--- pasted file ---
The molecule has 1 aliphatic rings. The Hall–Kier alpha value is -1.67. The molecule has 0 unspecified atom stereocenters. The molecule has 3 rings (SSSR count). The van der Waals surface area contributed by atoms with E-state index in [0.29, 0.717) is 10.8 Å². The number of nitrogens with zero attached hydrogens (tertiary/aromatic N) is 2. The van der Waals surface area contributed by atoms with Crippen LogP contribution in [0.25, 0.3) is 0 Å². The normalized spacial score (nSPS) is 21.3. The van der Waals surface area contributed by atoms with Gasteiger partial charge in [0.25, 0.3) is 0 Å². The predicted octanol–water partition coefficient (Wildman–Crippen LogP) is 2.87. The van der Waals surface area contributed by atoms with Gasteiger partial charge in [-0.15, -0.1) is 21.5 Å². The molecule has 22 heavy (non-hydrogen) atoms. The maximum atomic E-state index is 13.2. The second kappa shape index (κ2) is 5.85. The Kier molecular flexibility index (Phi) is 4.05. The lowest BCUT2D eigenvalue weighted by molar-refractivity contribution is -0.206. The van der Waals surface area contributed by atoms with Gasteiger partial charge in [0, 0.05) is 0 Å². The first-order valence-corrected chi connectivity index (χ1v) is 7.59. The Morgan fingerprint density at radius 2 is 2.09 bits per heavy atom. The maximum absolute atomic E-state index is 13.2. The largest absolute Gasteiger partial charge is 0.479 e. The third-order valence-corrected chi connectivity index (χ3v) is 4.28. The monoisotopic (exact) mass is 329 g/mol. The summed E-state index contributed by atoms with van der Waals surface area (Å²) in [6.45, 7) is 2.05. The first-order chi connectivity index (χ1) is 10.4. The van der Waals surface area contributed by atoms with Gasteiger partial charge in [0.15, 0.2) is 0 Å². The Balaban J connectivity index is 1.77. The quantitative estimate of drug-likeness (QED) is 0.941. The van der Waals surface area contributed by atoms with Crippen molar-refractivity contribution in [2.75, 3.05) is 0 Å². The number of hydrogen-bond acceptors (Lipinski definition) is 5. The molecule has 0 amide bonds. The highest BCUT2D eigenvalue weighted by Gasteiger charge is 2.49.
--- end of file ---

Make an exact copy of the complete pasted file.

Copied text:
The molecule has 1 aliphatic rings. The Hall–Kier alpha value is -1.67. The molecule has 0 unspecified atom stereocenters. The molecule has 3 rings (SSSR count). The van der Waals surface area contributed by atoms with E-state index in [0.29, 0.717) is 10.8 Å². The number of nitrogens with zero attached hydrogens (tertiary/aromatic N) is 2. The van der Waals surface area contributed by atoms with Crippen LogP contribution in [0.25, 0.3) is 0 Å². The normalized spacial score (nSPS) is 21.3. The van der Waals surface area contributed by atoms with Gasteiger partial charge in [0.25, 0.3) is 0 Å². The predicted octanol–water partition coefficient (Wildman–Crippen LogP) is 2.87. The van der Waals surface area contributed by atoms with Gasteiger partial charge in [-0.15, -0.1) is 21.5 Å². The molecule has 22 heavy (non-hydrogen) atoms. The maximum atomic E-state index is 13.2. The second kappa shape index (κ2) is 5.85. The Kier molecular flexibility index (Phi) is 4.05. The lowest BCUT2D eigenvalue weighted by molar-refractivity contribution is -0.206. The van der Waals surface area contributed by atoms with Gasteiger partial charge in [0, 0.05) is 0 Å². The first-order valence-corrected chi connectivity index (χ1v) is 7.59. The Morgan fingerprint density at radius 2 is 2.09 bits per heavy atom. The maximum absolute atomic E-state index is 13.2. The largest absolute Gasteiger partial charge is 0.479 e. The third-order valence-corrected chi connectivity index (χ3v) is 4.28. The monoisotopic (exact) mass is 329 g/mol. The summed E-state index contributed by atoms with van der Waals surface area (Å²) in [6.45, 7) is 2.05. The first-order chi connectivity index (χ1) is 10.4. The van der Waals surface area contributed by atoms with Gasteiger partial charge in [0.15, 0.2) is 0 Å². The Balaban J connectivity index is 1.77. The quantitative estimate of drug-likeness (QED) is 0.941. The van der Waals surface area contributed by atoms with Crippen molar-refractivity contribution in [2.75, 3.05) is 0 Å². The number of hydrogen-bond acceptors (Lipinski definition) is 5. The molecule has 0 amide bonds. The highest BCUT2D eigenvalue weighted by Gasteiger charge is 2.49.